Carlotta sighed. One of the worst things about living paycheck to paycheck was imagining Angela Ashford having a one-hundred-dollar lunch with her friends—many of them girls Carlotta had gone to school with and had once considered her friends—saying, "That poor Carlotta Wren, still single and working retail, can you imagine?" But if it was the price she had to pay for a hefty commission, so be it. If Angela spent true to form, the commission on this sale alone would be enough to pay this month's mortgage and electric bill.
Or at least last month's.
Carlotta opened the door to the dressing room to find Angela sitting on a bench, half-naked, drinking from a silver flask. She quickly swallowed and wiped her mouth. "Just getting a head start on my two-martini lunch."
Carlotta remained silent but knew that anyone who packed their own booze had a problem. Her mother had kept a similar flask in her purse for whenever the urge struck for a "drinkie-poo."
"I brought shoes," Carlotta said brightly, wheeling in the bounty.
Angela pushed to her feet shakily enough to tell Carlotta that she'd taken more than one "drinkie-poo" in Carlotta's absence, but apparently it had given the woman enough energy to embark upon another spending binge that included six outfits, eight pairs of shoes, including a pair of tall, exotic black boots that Carlotta coveted, plus a rather astonishing array of risqué underwear ("Peter likes me in black"). Angela even ventured into the men's department where she chose an exquisite cashmere jacket with a crest embroidered on the lapel—Peter's favorite brand, Carlotta recalled fondly. And the charcoal-gray would look great on Peter with his fair hair and dark skin. From the size, it appeared that he had filled out a little in the shoulders.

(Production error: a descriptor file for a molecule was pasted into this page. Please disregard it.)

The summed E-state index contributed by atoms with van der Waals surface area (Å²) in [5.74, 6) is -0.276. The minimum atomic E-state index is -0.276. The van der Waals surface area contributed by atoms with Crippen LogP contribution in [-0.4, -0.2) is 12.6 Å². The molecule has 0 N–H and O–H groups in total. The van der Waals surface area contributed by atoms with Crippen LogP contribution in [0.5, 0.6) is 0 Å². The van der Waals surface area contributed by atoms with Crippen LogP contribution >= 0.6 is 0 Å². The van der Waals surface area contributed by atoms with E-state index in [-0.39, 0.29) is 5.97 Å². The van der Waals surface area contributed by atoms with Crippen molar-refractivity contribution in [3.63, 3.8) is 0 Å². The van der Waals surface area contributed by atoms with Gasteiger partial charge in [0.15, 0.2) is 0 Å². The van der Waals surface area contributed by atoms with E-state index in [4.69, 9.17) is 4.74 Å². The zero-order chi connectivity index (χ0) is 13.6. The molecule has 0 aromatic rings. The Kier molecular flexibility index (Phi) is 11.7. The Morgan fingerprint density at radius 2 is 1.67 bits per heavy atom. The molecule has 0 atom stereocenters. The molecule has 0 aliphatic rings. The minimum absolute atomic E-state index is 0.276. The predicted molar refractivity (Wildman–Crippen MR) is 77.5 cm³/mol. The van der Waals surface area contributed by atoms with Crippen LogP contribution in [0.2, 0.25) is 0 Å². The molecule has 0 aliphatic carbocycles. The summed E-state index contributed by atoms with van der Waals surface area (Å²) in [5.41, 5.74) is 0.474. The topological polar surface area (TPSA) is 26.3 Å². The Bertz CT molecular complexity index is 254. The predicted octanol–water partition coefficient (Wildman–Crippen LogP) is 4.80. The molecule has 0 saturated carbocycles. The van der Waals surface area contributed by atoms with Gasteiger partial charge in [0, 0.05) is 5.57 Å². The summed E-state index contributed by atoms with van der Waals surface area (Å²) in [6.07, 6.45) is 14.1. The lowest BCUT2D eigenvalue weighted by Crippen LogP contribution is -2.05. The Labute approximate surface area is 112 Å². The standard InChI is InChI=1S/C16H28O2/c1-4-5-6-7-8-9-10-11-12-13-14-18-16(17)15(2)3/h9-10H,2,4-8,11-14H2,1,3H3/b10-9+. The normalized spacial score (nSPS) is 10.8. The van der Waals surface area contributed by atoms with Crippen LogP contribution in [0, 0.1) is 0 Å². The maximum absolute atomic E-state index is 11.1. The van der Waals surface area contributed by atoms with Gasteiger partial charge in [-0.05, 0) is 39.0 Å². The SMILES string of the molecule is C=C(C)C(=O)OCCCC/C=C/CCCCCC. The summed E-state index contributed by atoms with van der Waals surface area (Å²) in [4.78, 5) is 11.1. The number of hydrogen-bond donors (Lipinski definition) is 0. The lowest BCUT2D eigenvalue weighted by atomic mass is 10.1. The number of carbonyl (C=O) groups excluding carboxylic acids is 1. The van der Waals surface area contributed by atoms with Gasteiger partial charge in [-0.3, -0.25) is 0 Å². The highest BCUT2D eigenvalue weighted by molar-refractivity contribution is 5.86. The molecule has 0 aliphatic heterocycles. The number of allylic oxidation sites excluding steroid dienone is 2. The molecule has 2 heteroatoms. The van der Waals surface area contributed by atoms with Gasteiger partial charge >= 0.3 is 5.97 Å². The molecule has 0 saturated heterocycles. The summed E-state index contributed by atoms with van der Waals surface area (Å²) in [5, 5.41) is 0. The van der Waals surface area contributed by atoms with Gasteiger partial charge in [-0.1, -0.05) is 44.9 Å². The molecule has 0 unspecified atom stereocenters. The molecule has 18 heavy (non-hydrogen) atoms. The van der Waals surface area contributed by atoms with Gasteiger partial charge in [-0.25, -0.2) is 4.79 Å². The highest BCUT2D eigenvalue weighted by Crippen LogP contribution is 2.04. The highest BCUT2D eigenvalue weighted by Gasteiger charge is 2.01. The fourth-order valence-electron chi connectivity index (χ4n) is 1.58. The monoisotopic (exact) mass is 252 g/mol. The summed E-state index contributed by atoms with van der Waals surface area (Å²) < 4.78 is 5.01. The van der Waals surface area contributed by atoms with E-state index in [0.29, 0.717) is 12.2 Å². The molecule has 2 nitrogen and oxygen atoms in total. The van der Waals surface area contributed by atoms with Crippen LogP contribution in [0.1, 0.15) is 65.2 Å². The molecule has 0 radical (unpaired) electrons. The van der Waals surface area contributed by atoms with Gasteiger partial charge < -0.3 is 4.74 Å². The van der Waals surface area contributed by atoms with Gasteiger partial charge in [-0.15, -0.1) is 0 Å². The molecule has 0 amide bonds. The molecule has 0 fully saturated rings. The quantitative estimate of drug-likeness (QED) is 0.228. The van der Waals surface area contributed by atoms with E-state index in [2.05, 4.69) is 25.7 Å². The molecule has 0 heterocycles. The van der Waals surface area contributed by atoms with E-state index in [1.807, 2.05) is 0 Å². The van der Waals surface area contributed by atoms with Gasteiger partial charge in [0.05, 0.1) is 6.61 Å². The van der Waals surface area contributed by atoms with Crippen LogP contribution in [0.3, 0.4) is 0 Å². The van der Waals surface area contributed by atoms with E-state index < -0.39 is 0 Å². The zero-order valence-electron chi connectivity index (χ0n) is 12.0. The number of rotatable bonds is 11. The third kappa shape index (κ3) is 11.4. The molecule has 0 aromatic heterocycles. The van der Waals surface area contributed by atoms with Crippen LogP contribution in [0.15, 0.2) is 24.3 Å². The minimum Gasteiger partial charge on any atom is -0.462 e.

She hadn't seen him in ages, only once in the mall a couple of years ago. He hadn't known she was standing a mere ten feet from him while he ordered a double latte from a coffee shop. She had wanted to call out his name, to smile and say how nice it was to run into him, that she'd seen his and Angela's wedding announcement and photo in the Atlanta Journal-Constitution Sunday Living section and, hey, congratulations. But in the end she hadn't wanted to force an awkward exchange, to see the pity in his gorgeous cobalt-blue eyes for the way her family and lifestyle had imploded, so she'd simply watched him tip the clerk